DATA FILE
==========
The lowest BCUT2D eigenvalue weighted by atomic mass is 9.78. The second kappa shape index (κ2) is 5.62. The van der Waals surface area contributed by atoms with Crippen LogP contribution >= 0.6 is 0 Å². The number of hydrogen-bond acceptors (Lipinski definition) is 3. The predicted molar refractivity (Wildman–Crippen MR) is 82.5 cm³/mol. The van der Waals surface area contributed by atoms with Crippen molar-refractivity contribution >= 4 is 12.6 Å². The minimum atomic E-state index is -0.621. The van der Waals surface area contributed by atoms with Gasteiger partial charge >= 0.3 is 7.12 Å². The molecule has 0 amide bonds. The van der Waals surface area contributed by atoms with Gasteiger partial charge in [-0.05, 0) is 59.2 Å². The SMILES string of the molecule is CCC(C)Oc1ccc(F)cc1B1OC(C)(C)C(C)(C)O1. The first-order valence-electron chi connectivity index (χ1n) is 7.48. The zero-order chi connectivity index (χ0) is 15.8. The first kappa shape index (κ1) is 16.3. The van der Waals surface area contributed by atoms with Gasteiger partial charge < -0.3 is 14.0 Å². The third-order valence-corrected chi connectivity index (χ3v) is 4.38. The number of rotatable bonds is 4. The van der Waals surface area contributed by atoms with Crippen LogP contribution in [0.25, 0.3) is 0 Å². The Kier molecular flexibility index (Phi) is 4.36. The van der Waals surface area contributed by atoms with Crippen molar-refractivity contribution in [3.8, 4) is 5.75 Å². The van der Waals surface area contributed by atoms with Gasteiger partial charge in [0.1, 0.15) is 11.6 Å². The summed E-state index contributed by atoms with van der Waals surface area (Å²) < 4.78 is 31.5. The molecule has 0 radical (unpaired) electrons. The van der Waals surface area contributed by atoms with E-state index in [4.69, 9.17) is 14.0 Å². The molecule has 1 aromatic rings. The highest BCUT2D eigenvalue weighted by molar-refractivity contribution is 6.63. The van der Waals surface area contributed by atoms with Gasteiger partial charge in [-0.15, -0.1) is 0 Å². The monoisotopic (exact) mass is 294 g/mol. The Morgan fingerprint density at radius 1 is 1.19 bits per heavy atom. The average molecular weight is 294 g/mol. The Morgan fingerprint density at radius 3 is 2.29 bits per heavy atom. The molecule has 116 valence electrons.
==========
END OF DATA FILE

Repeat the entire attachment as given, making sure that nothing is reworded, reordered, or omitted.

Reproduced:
The lowest BCUT2D eigenvalue weighted by atomic mass is 9.78. The second kappa shape index (κ2) is 5.62. The van der Waals surface area contributed by atoms with Crippen LogP contribution >= 0.6 is 0 Å². The number of hydrogen-bond acceptors (Lipinski definition) is 3. The predicted molar refractivity (Wildman–Crippen MR) is 82.5 cm³/mol. The van der Waals surface area contributed by atoms with Crippen molar-refractivity contribution >= 4 is 12.6 Å². The minimum atomic E-state index is -0.621. The van der Waals surface area contributed by atoms with Gasteiger partial charge >= 0.3 is 7.12 Å². The molecule has 0 amide bonds. The van der Waals surface area contributed by atoms with Gasteiger partial charge in [-0.05, 0) is 59.2 Å². The SMILES string of the molecule is CCC(C)Oc1ccc(F)cc1B1OC(C)(C)C(C)(C)O1. The first-order valence-electron chi connectivity index (χ1n) is 7.48. The zero-order chi connectivity index (χ0) is 15.8. The first kappa shape index (κ1) is 16.3. The van der Waals surface area contributed by atoms with Gasteiger partial charge < -0.3 is 14.0 Å². The third-order valence-corrected chi connectivity index (χ3v) is 4.38. The number of rotatable bonds is 4. The van der Waals surface area contributed by atoms with Crippen LogP contribution in [0.25, 0.3) is 0 Å². The Kier molecular flexibility index (Phi) is 4.36. The van der Waals surface area contributed by atoms with Crippen molar-refractivity contribution in [3.8, 4) is 5.75 Å². The van der Waals surface area contributed by atoms with Gasteiger partial charge in [0.1, 0.15) is 11.6 Å². The summed E-state index contributed by atoms with van der Waals surface area (Å²) < 4.78 is 31.5. The molecule has 0 radical (unpaired) electrons. The van der Waals surface area contributed by atoms with E-state index in [4.69, 9.17) is 14.0 Å². The molecule has 1 aromatic rings. The highest BCUT2D eigenvalue weighted by molar-refractivity contribution is 6.63. The van der Waals surface area contributed by atoms with Gasteiger partial charge in [-0.15, -0.1) is 0 Å². The monoisotopic (exact) mass is 294 g/mol. The Morgan fingerprint density at radius 1 is 1.19 bits per heavy atom. The average molecular weight is 294 g/mol. The Morgan fingerprint density at radius 3 is 2.29 bits per heavy atom. The molecule has 116 valence electrons.